In under nine months, the Amazon experienced 72,843 fires.

Jair Bolsonaro vowed in January to clear the Amazon for farming and mining.

In addition, leaked documents show Balsonaro intends to target enough hate speech toward minorities, specifically indigenous Amazonian tribes, the Brazilian people will turn against them and support the government’s destruction of the rainforest.

As reported in Common Dreams:

“Part of the government’s strategy of circumventing this globalist campaign is to depreciate the relevance and voices of minorities that live in the region, transforming them into enemies.”

Perhaps Trump’s absences from meetings about the Amazon fires have less to do with his denial of climate change and more to do with his fondness for Jair Bolsonaro.

We know by now that flattery is Donald Trump’s Achilles’ heel.

At a joint press conference at the White House in March, the Brazilian president praised Trump and their shared messages when he said:

“May I say that Brazil and the United States stand side by side in their efforts to ensure liberties in respect to traditional family lifestyles, respect to God, our creator, against the gender ideology or politically correct attitudes and against fake news.” 

Trump reciprocated by stating he was “very thrilled” to welcome Bolsonaro, congratulated Bolsonaro on his “incredible” and “tremendous” election victory, adding:

“The end result was something the whole world was talking about.”

These two men are emblematic of the destruction unfettered crony capitalism is wreaking on the environment.

Nothing will escape climate change’s ravages.

International borderseconomiesfood and water supplies, health, education, transportation, energy sources, and, yes, even democracy, are all predicted to change with the climate as the planet warms faster than scientists predicted.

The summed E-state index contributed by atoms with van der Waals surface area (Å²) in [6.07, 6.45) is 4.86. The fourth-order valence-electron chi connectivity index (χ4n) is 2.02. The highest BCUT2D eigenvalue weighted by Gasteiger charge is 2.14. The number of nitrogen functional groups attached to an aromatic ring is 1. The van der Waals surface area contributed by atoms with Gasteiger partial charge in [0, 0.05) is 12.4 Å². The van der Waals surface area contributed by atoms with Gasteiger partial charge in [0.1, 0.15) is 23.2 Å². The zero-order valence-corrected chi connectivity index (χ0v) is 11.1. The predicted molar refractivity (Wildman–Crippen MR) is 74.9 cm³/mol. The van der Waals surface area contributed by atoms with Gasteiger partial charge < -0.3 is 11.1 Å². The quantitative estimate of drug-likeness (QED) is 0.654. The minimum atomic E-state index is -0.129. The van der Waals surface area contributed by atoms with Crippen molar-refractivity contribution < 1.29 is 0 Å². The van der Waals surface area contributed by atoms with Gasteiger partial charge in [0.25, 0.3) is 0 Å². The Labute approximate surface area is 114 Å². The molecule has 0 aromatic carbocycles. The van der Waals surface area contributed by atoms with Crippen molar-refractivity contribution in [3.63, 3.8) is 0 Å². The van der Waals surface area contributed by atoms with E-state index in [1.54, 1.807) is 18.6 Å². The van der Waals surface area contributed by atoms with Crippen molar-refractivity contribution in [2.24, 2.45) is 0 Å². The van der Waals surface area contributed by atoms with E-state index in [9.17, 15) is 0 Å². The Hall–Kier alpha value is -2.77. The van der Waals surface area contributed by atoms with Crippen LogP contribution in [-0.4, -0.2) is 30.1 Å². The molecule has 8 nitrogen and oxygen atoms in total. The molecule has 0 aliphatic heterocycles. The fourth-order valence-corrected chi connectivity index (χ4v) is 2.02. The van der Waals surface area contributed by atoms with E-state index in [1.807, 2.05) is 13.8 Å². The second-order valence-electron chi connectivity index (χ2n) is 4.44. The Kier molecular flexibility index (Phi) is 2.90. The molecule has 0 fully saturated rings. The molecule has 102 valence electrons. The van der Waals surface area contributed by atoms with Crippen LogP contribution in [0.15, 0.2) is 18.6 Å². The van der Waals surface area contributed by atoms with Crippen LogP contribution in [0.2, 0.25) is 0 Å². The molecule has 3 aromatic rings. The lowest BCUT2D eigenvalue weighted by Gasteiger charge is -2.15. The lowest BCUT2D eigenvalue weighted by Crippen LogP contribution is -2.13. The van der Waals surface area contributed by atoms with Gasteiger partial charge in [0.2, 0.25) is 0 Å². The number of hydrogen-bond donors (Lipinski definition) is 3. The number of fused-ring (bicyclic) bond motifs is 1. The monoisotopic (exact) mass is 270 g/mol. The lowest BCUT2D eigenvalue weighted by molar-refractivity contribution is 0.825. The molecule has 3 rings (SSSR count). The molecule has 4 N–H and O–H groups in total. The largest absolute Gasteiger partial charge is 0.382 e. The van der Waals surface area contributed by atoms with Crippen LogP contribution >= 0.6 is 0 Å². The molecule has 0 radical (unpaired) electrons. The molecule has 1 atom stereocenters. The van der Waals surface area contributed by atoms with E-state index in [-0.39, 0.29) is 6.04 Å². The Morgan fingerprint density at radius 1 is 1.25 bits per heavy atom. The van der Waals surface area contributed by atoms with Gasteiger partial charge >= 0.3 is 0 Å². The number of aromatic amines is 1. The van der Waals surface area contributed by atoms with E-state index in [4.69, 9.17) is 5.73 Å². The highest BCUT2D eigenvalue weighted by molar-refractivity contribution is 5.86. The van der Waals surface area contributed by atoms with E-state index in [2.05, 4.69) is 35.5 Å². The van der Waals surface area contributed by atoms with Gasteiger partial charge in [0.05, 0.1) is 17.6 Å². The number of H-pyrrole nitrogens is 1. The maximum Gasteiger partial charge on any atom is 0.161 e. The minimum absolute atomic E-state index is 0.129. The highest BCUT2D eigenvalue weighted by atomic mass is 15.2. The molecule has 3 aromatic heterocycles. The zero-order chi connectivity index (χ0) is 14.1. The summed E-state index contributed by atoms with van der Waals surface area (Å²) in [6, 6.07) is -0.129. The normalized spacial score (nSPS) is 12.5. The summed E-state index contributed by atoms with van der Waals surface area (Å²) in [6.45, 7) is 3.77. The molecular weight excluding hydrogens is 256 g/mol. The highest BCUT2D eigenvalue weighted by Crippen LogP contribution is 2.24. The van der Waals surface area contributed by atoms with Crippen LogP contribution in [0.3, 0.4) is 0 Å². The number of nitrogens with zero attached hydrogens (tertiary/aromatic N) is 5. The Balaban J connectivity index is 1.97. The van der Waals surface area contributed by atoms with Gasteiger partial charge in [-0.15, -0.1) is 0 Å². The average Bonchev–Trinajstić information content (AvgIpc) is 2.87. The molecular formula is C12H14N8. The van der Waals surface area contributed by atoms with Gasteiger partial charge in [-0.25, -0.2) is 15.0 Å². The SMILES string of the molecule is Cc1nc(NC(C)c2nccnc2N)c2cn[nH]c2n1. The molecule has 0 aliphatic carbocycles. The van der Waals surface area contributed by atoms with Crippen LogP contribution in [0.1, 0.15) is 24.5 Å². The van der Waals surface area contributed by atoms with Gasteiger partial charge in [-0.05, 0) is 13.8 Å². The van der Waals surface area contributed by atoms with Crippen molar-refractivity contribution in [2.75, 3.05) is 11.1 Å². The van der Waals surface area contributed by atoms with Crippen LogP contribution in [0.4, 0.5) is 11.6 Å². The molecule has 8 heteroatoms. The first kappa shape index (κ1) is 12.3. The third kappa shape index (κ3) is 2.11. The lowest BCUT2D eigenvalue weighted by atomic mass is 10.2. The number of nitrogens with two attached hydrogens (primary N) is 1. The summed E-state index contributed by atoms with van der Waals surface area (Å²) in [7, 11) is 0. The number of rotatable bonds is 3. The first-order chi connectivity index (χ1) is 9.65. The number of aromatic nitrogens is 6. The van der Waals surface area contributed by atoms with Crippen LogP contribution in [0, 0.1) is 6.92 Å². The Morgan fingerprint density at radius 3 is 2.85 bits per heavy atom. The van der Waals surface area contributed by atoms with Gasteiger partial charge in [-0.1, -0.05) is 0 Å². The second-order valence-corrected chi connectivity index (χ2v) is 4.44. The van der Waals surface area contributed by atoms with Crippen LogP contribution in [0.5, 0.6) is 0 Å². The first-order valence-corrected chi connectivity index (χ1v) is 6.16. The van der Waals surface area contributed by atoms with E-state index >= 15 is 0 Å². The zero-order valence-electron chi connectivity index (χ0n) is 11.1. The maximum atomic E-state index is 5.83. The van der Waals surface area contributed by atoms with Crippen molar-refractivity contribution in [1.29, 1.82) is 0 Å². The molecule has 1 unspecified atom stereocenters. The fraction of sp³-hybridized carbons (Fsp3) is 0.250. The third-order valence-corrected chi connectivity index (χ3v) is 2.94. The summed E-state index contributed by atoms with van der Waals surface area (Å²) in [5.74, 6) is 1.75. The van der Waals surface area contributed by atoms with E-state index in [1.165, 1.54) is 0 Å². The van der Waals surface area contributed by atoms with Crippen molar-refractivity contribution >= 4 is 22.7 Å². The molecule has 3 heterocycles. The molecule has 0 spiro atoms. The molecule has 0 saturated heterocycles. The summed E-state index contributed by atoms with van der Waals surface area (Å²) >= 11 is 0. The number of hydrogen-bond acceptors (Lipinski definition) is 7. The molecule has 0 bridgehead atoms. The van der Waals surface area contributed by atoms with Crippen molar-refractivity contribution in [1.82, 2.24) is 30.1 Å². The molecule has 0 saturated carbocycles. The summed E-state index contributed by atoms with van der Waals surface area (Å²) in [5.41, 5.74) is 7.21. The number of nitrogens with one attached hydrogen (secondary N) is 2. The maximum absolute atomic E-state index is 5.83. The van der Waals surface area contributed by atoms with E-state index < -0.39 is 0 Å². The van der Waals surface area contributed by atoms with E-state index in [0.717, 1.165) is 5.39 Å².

We only have a window of 10 to 12 years to completely reverse our current course, as the Intergovernmental Panel on Climate Change (IPCC) reported late last year.

According to Michael Mann, esteemed Pennsylvania State University professor and director of the Earth Science Systems Science Center, the IPCC’s assessment is actually conservative, underestimating the amount of warming that has already occurred.

We actually have less carbon left to burn if we wish to avoid the 1.5-degree Celsius threshold the IPCC report cites.

We have already passed too many tipping points to avoid some of the climate’s most devastating effects, and many scientists theorize the world has begun a sixth mass extinction.

We need to support aggressive climate-change policy, like the “Green New Deal” Democrats are touting as part of their agenda to help right our current trajectory.

We need to take the fossil-fuel industry head-on.

As long as there is a profit motive, there will never be sufficient action to curb carbon emissions.

It only means the future of our planet, our children, grandchildren, and beyond.

Once it’s over, it’s over.

Image credit: www.brasildefato.com.br

Ted Millar is writer and teacher. His work has been in featured in myriad literary journals, including Better Than Starbucks, The Broke Bohemian, Straight Forward Poetry, Caesura, Circle Show, Cactus Heart, Third Wednesday, and The Voices Project. He is also a contributor to Op-Ed News, Liberal Nation Rising, and Zoedune.